Further, confidential reports from third-party laboratories indicate determination of profiles consistent with black soybean hull in some commercial “bilberry” samples. Soybean hull (Glycine max; Fabaceae) extracts, at 35 percent and 50 percent anthocyanidins, contain mainly cyanidin 3-O-glucoside and delphinidin-and petunidin-3-O-glucoside.

In addition, some laboratories have uncovered the adulteration of bilberry fruit extract with extract of black rice (Oryza sativa, Graminae), which is known to contain anthocyanins that can trick a total anthocyanin content by UV-detection assay.

Language issues may contribute to the adulteration problem, because various Vaccinium species are translated from one language to another as “blueberry,” “bilberry,” or variations on the theme, depending on the language into which they are translated. Most refer to various species of Vaccinium cultivated or wild-harvested in Europe, North America, South America, and temperate regions of Asia.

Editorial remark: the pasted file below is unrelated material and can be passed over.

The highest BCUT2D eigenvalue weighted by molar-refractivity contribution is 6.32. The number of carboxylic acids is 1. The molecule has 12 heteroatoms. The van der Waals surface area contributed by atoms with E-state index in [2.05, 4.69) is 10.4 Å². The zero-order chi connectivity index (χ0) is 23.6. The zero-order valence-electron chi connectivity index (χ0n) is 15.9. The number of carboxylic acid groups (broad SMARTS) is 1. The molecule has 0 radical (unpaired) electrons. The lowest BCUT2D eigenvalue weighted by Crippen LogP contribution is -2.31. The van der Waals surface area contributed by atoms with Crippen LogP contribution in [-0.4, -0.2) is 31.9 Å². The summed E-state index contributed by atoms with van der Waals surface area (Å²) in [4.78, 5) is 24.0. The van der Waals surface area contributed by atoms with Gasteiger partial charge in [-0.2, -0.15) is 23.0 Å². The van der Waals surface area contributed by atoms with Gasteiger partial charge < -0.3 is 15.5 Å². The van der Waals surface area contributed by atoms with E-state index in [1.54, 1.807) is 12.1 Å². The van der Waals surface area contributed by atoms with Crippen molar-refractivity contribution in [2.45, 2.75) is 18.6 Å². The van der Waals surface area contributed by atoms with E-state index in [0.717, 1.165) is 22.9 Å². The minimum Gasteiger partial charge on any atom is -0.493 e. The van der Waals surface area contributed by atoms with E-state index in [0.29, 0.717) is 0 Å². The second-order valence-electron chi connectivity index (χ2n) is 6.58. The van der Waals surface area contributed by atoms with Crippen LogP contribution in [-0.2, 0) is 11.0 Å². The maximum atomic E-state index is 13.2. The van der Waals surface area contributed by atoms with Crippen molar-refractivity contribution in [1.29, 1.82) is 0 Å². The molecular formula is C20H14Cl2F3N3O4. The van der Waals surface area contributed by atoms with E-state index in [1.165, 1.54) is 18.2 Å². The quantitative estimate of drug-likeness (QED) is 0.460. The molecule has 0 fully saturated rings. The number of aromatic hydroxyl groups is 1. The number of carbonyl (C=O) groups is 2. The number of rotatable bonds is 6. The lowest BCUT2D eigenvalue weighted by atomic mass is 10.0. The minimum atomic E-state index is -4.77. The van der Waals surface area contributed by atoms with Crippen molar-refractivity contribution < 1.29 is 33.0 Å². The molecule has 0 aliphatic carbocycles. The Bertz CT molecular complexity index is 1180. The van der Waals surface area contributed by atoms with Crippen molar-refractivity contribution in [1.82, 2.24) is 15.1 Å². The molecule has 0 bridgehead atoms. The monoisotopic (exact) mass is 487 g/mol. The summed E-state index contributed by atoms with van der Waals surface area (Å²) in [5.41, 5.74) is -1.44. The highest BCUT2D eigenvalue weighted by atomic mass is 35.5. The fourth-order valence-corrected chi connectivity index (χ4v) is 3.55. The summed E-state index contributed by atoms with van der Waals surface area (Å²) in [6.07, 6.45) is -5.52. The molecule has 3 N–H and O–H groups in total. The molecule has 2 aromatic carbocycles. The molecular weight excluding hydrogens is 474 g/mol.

In a recent study, for example, an Andean Vaccinium species called “Colombian wild bilberry” or “Colombian bilberry” (V. meridionale), was shown to have high antioxidant activity and a unique anthocyanin pattern with high proportions of both delphinidin and cyanidin, which can be used to authenticate and identify this species compared with other Vaccinium species.24

This is a good example of the application of a variation on the common English name “bilberry” in order to analyze, assess, and introduce a less well-known Vaccinium species to possible commercial potential among national or international markets. Called agraz in Colombia, V. meridionale is wild-harvested and available in local markets. The size, color, morphology, and tart fruit flavor give it a superficial food experience much more akin to cranberry than to bilberry. A simple Google search for “Vaccinium meridionale also leads to websites that refer to it as “Jamaican bilberry.” The adulteration of language usage in popular and scientific literature, and in particular on the Internet, contributes to consumer confusion and also may contribute materially to the intentional or unintentional adulteration of consumer products.